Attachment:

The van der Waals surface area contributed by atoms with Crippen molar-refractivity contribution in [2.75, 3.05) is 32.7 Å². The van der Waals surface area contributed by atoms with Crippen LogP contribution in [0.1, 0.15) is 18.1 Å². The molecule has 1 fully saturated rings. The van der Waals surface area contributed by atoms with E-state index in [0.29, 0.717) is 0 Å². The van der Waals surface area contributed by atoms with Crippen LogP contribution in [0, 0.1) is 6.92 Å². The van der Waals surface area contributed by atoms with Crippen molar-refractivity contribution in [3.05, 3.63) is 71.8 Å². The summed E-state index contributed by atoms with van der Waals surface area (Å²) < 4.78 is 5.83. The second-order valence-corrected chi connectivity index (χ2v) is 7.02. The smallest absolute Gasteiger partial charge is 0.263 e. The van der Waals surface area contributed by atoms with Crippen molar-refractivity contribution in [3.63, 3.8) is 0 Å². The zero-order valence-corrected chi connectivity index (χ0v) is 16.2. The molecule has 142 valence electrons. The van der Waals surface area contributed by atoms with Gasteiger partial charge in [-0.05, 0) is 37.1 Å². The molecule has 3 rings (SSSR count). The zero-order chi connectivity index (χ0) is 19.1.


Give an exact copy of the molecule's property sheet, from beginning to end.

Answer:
The van der Waals surface area contributed by atoms with Crippen molar-refractivity contribution in [2.75, 3.05) is 32.7 Å². The van der Waals surface area contributed by atoms with Crippen LogP contribution in [0.1, 0.15) is 18.1 Å². The molecule has 1 fully saturated rings. The van der Waals surface area contributed by atoms with E-state index in [0.29, 0.717) is 0 Å². The van der Waals surface area contributed by atoms with Crippen LogP contribution in [0, 0.1) is 6.92 Å². The van der Waals surface area contributed by atoms with Crippen molar-refractivity contribution in [3.05, 3.63) is 71.8 Å². The summed E-state index contributed by atoms with van der Waals surface area (Å²) < 4.78 is 5.83. The second-order valence-corrected chi connectivity index (χ2v) is 7.02. The smallest absolute Gasteiger partial charge is 0.263 e. The van der Waals surface area contributed by atoms with Crippen molar-refractivity contribution in [3.63, 3.8) is 0 Å². The zero-order valence-corrected chi connectivity index (χ0v) is 16.2. The molecule has 142 valence electrons. The van der Waals surface area contributed by atoms with Gasteiger partial charge in [-0.05, 0) is 37.1 Å². The molecule has 3 rings (SSSR count). The zero-order chi connectivity index (χ0) is 19.1.